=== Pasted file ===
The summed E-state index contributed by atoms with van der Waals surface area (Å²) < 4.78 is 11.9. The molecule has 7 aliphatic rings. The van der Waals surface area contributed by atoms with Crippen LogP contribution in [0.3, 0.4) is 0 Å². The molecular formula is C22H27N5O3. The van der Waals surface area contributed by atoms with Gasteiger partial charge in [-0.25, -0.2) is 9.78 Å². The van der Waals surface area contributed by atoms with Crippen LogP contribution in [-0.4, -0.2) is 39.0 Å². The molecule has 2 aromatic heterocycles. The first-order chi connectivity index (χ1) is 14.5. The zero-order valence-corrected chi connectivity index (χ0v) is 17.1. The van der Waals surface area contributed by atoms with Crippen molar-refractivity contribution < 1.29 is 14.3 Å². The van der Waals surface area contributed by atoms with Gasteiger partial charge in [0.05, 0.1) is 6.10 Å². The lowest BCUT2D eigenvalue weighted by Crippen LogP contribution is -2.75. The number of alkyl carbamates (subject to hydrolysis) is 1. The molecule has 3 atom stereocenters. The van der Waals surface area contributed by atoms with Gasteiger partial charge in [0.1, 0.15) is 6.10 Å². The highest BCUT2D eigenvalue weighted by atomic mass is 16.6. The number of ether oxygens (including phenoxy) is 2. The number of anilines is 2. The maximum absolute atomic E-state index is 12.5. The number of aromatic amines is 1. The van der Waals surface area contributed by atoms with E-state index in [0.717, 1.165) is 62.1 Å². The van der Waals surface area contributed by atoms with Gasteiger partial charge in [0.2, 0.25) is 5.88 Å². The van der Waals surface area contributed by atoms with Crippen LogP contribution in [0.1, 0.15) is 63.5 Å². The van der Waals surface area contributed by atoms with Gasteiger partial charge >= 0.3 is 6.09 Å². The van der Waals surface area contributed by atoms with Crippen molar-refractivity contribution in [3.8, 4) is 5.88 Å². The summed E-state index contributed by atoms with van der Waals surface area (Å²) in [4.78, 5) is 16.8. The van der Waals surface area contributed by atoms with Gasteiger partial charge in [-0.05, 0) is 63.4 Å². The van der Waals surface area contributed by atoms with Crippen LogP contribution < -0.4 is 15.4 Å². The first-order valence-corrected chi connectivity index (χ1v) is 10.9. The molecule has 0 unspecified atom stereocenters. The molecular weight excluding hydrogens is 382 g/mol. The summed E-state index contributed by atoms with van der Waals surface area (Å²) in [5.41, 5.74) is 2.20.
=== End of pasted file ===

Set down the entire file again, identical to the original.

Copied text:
The summed E-state index contributed by atoms with van der Waals surface area (Å²) < 4.78 is 11.9. The molecule has 7 aliphatic rings. The van der Waals surface area contributed by atoms with Crippen LogP contribution in [0.3, 0.4) is 0 Å². The molecular formula is C22H27N5O3. The van der Waals surface area contributed by atoms with Gasteiger partial charge in [-0.25, -0.2) is 9.78 Å². The van der Waals surface area contributed by atoms with Crippen LogP contribution in [-0.4, -0.2) is 39.0 Å². The molecule has 2 aromatic heterocycles. The first-order chi connectivity index (χ1) is 14.5. The zero-order valence-corrected chi connectivity index (χ0v) is 17.1. The van der Waals surface area contributed by atoms with Crippen molar-refractivity contribution < 1.29 is 14.3 Å². The van der Waals surface area contributed by atoms with Gasteiger partial charge in [0.05, 0.1) is 6.10 Å². The lowest BCUT2D eigenvalue weighted by Crippen LogP contribution is -2.75. The number of alkyl carbamates (subject to hydrolysis) is 1. The molecule has 3 atom stereocenters. The van der Waals surface area contributed by atoms with Gasteiger partial charge in [0.1, 0.15) is 6.10 Å². The highest BCUT2D eigenvalue weighted by atomic mass is 16.6. The number of ether oxygens (including phenoxy) is 2. The number of anilines is 2. The maximum absolute atomic E-state index is 12.5. The number of aromatic amines is 1. The van der Waals surface area contributed by atoms with E-state index in [0.717, 1.165) is 62.1 Å². The van der Waals surface area contributed by atoms with Gasteiger partial charge in [0.2, 0.25) is 5.88 Å². The van der Waals surface area contributed by atoms with Crippen LogP contribution in [0.1, 0.15) is 63.5 Å². The van der Waals surface area contributed by atoms with Gasteiger partial charge >= 0.3 is 6.09 Å². The van der Waals surface area contributed by atoms with Crippen molar-refractivity contribution in [3.8, 4) is 5.88 Å². The summed E-state index contributed by atoms with van der Waals surface area (Å²) in [4.78, 5) is 16.8. The van der Waals surface area contributed by atoms with Gasteiger partial charge in [-0.05, 0) is 63.4 Å². The van der Waals surface area contributed by atoms with Crippen LogP contribution < -0.4 is 15.4 Å². The first-order valence-corrected chi connectivity index (χ1v) is 10.9. The molecule has 0 unspecified atom stereocenters. The molecular weight excluding hydrogens is 382 g/mol. The summed E-state index contributed by atoms with van der Waals surface area (Å²) in [5.41, 5.74) is 2.20.